It's that time of year again when people start name-dropping IRS form numbers, such as 1099-MISC. This form is part of what the IRS calls "Information Returns". There are two basic reasons why self-employed or freelance individuals should know about IRS form 1099-MISC.
- If you worked as an independent contractor or freelancer, or were otherwise self-employed (unless you operated as a corporation) during tax year 2009, you should be receiving 1099s from any clients who paid you more than $600 over the course of the 2009 tax year.
- If, as part of your work as an independent contractor or freelancer, or during the operation of your own business - regardless of whether you operate as a sole proprietor, LLC or corporation, you are required to provide completed 1099-MISC forms to any independent contractors, subcontractors, freelancers, etc. (not employees and not corporations) to whom you made more than $600 in payments over the course of the 2009 tax year. Attorneys' fees of $600 or more paid in the course of your trade or business are reportable in box 7 of Form 1099-MISC. Some of these payments may go in box 14, Gross Proceeds if they include amounts paid in a legal settlement. (Don't shoot me, I'm just the messenger). See the IRS instructions (links below) for details.
Report on Form 1099-MISC only when payments are made in the course of your trade or business. Personal payments are not reportable. You are engaged in a trade or business if you operate for gain or profit. However, nonprofit organizations are considered to be engaged in a trade or business and are subject to these reporting requirements. Organizations also subject to these reporting requirements include trusts of qualified pension or profit-sharing plans of employers, certain organizations exempt from tax under section 501(c) or (d), farmers' cooperatives that are exempt from tax under section 521, and widely held fixed investment trusts. Payments by federal, state, or local government agencies are also reportable.What You'll Need to Complete 1099-MISC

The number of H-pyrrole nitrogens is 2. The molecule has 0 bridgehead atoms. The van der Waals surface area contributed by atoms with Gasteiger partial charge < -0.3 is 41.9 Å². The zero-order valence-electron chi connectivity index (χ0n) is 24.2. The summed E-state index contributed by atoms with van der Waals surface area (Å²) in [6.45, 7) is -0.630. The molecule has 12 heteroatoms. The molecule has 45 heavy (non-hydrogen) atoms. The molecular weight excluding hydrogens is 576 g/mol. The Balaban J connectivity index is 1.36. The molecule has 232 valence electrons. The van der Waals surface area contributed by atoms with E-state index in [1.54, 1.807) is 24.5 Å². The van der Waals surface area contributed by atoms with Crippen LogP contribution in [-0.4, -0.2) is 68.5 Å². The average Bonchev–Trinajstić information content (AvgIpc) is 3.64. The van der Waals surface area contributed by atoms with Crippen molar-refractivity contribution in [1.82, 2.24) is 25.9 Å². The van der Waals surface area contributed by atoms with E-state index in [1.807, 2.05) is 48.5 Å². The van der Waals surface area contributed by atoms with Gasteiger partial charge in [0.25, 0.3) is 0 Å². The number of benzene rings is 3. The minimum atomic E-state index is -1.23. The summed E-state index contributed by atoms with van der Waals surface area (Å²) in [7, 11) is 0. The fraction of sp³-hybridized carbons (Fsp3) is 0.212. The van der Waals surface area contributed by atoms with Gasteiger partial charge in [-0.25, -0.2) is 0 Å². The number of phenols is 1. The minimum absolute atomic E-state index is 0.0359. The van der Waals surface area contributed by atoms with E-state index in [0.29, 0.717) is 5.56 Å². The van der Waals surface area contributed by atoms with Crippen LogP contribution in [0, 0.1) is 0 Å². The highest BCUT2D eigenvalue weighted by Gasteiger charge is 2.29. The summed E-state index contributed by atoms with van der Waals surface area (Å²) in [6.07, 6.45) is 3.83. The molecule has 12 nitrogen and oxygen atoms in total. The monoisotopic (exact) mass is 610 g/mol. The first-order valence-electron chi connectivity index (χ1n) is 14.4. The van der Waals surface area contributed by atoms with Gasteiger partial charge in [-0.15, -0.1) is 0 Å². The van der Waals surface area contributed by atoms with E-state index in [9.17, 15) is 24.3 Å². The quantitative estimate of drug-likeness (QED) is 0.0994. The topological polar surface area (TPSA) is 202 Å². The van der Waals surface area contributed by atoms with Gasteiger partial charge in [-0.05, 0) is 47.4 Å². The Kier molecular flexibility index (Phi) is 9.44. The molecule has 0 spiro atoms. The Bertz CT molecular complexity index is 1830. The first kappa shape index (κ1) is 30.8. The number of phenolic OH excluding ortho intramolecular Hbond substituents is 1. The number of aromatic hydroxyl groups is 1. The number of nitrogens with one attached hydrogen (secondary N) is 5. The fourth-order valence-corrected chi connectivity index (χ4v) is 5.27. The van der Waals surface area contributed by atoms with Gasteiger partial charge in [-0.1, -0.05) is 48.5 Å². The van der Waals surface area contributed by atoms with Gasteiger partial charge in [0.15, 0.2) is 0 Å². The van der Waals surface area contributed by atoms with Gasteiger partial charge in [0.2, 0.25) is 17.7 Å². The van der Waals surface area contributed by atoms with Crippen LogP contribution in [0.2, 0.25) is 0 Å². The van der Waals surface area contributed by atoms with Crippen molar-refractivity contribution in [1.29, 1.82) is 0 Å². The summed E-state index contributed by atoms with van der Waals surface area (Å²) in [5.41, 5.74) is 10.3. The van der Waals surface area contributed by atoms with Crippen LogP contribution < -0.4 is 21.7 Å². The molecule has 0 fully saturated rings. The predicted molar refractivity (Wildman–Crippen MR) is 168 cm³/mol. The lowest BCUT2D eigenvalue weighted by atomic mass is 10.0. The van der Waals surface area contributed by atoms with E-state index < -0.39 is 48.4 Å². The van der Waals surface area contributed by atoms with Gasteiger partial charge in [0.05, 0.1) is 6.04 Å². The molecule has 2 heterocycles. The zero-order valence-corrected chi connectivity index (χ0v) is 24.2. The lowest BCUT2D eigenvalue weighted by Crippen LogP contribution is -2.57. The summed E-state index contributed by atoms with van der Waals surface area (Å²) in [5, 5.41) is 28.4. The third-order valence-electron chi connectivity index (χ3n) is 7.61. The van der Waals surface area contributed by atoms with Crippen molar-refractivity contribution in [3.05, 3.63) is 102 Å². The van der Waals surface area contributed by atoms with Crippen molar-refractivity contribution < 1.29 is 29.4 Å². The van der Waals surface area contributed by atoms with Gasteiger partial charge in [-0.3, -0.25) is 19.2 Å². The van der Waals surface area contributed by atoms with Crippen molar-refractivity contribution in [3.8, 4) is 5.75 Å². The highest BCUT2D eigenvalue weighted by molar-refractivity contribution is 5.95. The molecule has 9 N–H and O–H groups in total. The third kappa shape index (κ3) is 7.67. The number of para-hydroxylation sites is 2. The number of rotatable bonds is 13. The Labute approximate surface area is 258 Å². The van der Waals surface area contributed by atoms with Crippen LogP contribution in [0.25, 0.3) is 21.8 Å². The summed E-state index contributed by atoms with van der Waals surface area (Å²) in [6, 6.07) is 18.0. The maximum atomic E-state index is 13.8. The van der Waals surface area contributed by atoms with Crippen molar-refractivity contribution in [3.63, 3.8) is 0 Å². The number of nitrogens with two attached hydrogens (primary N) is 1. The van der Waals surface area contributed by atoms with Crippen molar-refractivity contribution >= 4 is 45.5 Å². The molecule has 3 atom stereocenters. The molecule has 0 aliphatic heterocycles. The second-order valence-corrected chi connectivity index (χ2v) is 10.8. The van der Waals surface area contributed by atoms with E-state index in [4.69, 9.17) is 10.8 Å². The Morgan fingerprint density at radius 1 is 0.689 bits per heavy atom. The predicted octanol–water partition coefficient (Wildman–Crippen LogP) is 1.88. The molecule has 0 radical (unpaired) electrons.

If you are required to submit Form 1099-MISC to someone you paid, you will need their social security or tax identification number (TIN). For this purpose, you should ask the receiving party to complete a W-9 form, Request for Taxpayer Identification Number and Certification, if you don't already have one in your possession. While you could ask for the information over the telephone, you should ask for the W-9 as it certifies the number that the party has provided you and gets you off the hook for misreporting the number to the IRS.
Likewise, if you provided services in excess of $600 and are expecting a 1099-MISC, you might volunteer a completed W-9 form to your client(s) if you haven't already provided one, as a way of reminding your client(s) that they need to prepare one and send it to you. Whether you are the employee or the employer, you don't need to submit the W-9 to the IRS unless and until you are asked to produce it.
This Year's Deadlines
In any case, this year's deadline for providing 1099-MISC forms for the 2009 tax year is Monday, February 1st, 2010. There are a few exceptions that extend the deadline to February 15th, but they only apply if payments are being reported in Form 1099-MISC box 8 (Substitute Payments in Lieu of Dividends or Interest) or box 14 (Gross Proceeds Paid to an Attorney). Since, for the most part, payments to independent contractors are reported in box 7 (Nonemployee Compensation) of the form, it's highly likely the February 1st deadline will apply to you.
Most tax software programs, at least those with an available business edition, will include the form and instructions and make the form fairly easy to complete. If you made payments that are subject to from 1099-MISC and use an accountant or bookkeeper, be sure to provide the information to them in a timely manner, as they get extremely busy this time of year.
The appropriate copies of any 1099-MISC forms you complete for tax year 2009 must then be submitted to the IRS no later than February 28, 2010. Unless you file the forms with the IRS electronically, you will need to include IRS Form 1096 (Annual Summary and Transmittal of U.S. Information Returns) to transmit the "Information Returns" to the IRS.
Related IRS LinksForm 1099 MISC Instructions
IRS Guide to Information Returns
Order IRS Forms Online
Instructions for Form 1096 (PDF)